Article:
They did do that where they saw an advantage in ending it. They ended it regarding supreme court justices and stacked the court.
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They did do that where they saw an advantage in ending it. They ended it regarding supreme court justices and stacked the court.

But not for legislation. Even after they removed the exclusion for SCOTUS nominees, they still continued to be bound by the legislative filibuster for the entirety of the first two years of Trump's term, when they held a trifecta. Even though he pushed constantly for them to nuke it, and even though it hamstrung their efforts to come up with an ACA repeal bill, which ended up being crippled by the reconciliation process and Byrd rule and ultimately so broken it couldn't pass.

Once the Democrats eliminated the filibuster for every other judicial appointment, there was no credible argument that the filibuster for SCOTUS appointments would be preserved. So it was relatively easy for McConnell to find the votes to do it. But the experience of 2017-2018 also shows that the GOP didn't have the votes to scrap, or even 'carve out,' the filibuster for legislative items. Presumably the Senators were confident that the Democrats wouldn't nuke the filibuster for legislation when they next had a turn with a trifecta - and now that that confidence has been borne out, it's even less likely that the GOP will nuke it when they have control of the government again.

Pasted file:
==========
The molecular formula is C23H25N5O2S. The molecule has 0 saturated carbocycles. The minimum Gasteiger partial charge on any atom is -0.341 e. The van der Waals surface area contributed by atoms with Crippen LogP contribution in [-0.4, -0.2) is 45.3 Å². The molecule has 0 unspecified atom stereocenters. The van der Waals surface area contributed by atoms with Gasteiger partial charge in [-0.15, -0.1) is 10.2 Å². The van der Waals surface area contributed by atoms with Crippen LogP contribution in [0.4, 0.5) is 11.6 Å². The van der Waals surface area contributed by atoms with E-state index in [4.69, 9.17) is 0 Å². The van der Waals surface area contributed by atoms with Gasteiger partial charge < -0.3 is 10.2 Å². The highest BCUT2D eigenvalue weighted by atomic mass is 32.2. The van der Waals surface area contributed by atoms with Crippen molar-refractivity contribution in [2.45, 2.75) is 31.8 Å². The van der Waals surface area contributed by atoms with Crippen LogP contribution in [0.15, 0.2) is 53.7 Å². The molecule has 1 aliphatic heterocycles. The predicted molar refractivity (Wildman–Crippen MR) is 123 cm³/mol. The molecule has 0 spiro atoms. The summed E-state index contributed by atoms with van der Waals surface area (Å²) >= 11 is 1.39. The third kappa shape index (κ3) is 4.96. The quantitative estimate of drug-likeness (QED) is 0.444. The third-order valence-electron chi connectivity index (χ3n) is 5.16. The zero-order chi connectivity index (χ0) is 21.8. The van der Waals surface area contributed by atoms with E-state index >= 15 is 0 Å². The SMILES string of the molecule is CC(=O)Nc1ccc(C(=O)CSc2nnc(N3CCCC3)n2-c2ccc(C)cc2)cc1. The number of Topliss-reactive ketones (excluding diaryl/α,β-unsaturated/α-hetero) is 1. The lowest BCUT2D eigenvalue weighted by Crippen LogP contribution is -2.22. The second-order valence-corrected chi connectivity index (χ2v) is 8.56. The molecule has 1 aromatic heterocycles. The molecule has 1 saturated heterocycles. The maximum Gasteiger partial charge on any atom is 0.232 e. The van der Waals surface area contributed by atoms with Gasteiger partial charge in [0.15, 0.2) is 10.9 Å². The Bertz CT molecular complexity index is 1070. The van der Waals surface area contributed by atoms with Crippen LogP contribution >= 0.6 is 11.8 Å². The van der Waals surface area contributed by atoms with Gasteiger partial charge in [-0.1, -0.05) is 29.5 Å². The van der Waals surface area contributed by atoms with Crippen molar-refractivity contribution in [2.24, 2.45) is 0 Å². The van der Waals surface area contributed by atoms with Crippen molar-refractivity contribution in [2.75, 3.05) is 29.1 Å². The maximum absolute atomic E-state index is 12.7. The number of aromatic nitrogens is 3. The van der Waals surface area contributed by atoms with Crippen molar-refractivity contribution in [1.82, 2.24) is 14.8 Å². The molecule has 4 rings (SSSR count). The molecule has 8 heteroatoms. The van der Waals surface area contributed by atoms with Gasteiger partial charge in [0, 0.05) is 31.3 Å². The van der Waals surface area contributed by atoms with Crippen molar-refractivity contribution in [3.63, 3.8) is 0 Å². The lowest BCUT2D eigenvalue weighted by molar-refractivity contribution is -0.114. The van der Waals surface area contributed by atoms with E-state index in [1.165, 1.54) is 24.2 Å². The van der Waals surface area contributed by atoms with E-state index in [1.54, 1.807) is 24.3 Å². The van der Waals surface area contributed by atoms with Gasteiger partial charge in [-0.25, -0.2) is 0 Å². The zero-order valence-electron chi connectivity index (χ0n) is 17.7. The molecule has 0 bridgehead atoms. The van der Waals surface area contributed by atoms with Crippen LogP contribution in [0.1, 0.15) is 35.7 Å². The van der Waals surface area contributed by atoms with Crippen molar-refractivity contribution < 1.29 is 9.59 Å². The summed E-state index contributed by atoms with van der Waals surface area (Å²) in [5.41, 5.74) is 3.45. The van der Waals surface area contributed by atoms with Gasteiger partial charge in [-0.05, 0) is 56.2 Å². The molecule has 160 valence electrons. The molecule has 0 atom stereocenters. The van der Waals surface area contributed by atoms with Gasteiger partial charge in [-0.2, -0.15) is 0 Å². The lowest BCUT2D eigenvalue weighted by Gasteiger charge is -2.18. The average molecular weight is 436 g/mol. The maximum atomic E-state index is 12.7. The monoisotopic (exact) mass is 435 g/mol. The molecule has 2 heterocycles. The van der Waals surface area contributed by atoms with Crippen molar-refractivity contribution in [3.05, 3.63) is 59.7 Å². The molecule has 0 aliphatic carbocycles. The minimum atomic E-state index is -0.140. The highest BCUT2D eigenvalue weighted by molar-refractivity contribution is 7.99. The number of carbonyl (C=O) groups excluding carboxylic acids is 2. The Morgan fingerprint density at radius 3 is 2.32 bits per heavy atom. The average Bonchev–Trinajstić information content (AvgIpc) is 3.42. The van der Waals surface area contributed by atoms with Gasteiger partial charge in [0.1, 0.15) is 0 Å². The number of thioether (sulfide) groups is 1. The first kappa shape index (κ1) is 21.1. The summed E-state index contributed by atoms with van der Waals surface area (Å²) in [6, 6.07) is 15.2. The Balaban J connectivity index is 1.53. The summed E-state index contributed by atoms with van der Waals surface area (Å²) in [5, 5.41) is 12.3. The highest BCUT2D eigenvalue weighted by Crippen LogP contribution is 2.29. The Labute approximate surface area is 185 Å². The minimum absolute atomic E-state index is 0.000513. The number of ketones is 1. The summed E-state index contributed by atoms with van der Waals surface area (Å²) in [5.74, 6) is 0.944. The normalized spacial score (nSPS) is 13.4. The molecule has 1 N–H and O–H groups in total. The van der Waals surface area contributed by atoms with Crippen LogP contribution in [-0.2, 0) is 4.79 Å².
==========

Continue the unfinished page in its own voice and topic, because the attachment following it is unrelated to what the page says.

Albaby
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“ Even after they removed the exclusion for SCOTUS nominees, they still continued to be bound by the legislative filibuster for the entirety of the first two years of Trump's term, when they held a trifecta.”

You’re expressing a lot of faith for someone posting on the atheist board. Without Collins, Murkowski, and Romney he didn’t have the votes. Otherwise McConnell would have done it in a heartbeat. His hypocrisy knows no bounds. At 54 seats, the filibuster is gone no matter who has those 54 seats. Your margins are shrinking. I think McConnell was one vote short. Who else were among the resisters?
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You’re expressing a lot of faith for someone posting on the atheist board. Without Collins, Murkowski, and Romney he didn’t have the votes. Otherwise McConnell would have done it in a heartbeat. His hypocrisy knows no bounds. At 54 seats, the filibuster is gone no matter who has those 54 seats. Your margins are shrinking. I think McConnell was one vote short. Who else were among the resisters?